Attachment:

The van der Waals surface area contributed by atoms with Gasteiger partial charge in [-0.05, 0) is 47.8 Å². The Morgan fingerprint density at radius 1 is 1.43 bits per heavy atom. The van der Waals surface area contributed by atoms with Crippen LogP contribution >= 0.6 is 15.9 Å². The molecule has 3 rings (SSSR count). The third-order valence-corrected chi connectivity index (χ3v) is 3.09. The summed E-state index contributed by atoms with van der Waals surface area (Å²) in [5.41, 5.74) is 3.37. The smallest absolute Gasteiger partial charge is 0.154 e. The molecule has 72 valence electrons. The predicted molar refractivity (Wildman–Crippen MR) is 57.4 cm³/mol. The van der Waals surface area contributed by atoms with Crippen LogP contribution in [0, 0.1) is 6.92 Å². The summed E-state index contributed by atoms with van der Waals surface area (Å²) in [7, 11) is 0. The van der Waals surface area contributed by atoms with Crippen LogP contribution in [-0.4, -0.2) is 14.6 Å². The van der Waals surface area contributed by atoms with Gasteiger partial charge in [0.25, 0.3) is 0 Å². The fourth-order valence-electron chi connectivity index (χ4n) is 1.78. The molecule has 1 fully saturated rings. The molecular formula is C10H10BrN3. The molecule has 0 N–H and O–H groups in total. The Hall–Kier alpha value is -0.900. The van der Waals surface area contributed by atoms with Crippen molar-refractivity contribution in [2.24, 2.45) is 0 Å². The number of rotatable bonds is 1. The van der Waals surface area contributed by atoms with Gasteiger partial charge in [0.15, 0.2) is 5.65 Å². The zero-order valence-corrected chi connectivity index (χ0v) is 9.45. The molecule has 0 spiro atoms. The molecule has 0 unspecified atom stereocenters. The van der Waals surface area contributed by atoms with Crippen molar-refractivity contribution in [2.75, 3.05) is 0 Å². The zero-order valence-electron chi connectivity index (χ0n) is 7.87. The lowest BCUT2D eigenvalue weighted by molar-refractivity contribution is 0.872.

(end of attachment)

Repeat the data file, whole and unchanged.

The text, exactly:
The van der Waals surface area contributed by atoms with Gasteiger partial charge in [-0.05, 0) is 47.8 Å². The Morgan fingerprint density at radius 1 is 1.43 bits per heavy atom. The van der Waals surface area contributed by atoms with Crippen LogP contribution >= 0.6 is 15.9 Å². The molecule has 3 rings (SSSR count). The third-order valence-corrected chi connectivity index (χ3v) is 3.09. The summed E-state index contributed by atoms with van der Waals surface area (Å²) in [5.41, 5.74) is 3.37. The smallest absolute Gasteiger partial charge is 0.154 e. The molecule has 72 valence electrons. The predicted molar refractivity (Wildman–Crippen MR) is 57.4 cm³/mol. The van der Waals surface area contributed by atoms with Crippen LogP contribution in [0, 0.1) is 6.92 Å². The summed E-state index contributed by atoms with van der Waals surface area (Å²) in [7, 11) is 0. The van der Waals surface area contributed by atoms with Crippen LogP contribution in [-0.4, -0.2) is 14.6 Å². The van der Waals surface area contributed by atoms with Gasteiger partial charge in [0.25, 0.3) is 0 Å². The fourth-order valence-electron chi connectivity index (χ4n) is 1.78. The molecule has 1 fully saturated rings. The molecular formula is C10H10BrN3. The molecule has 0 N–H and O–H groups in total. The Hall–Kier alpha value is -0.900. The van der Waals surface area contributed by atoms with Crippen molar-refractivity contribution in [2.24, 2.45) is 0 Å². The number of rotatable bonds is 1. The van der Waals surface area contributed by atoms with Gasteiger partial charge in [0.15, 0.2) is 5.65 Å². The zero-order valence-corrected chi connectivity index (χ0v) is 9.45. The molecule has 0 spiro atoms. The molecule has 0 unspecified atom stereocenters. The van der Waals surface area contributed by atoms with Crippen molar-refractivity contribution in [2.75, 3.05) is 0 Å². The zero-order valence-electron chi connectivity index (χ0n) is 7.87. The lowest BCUT2D eigenvalue weighted by molar-refractivity contribution is 0.872.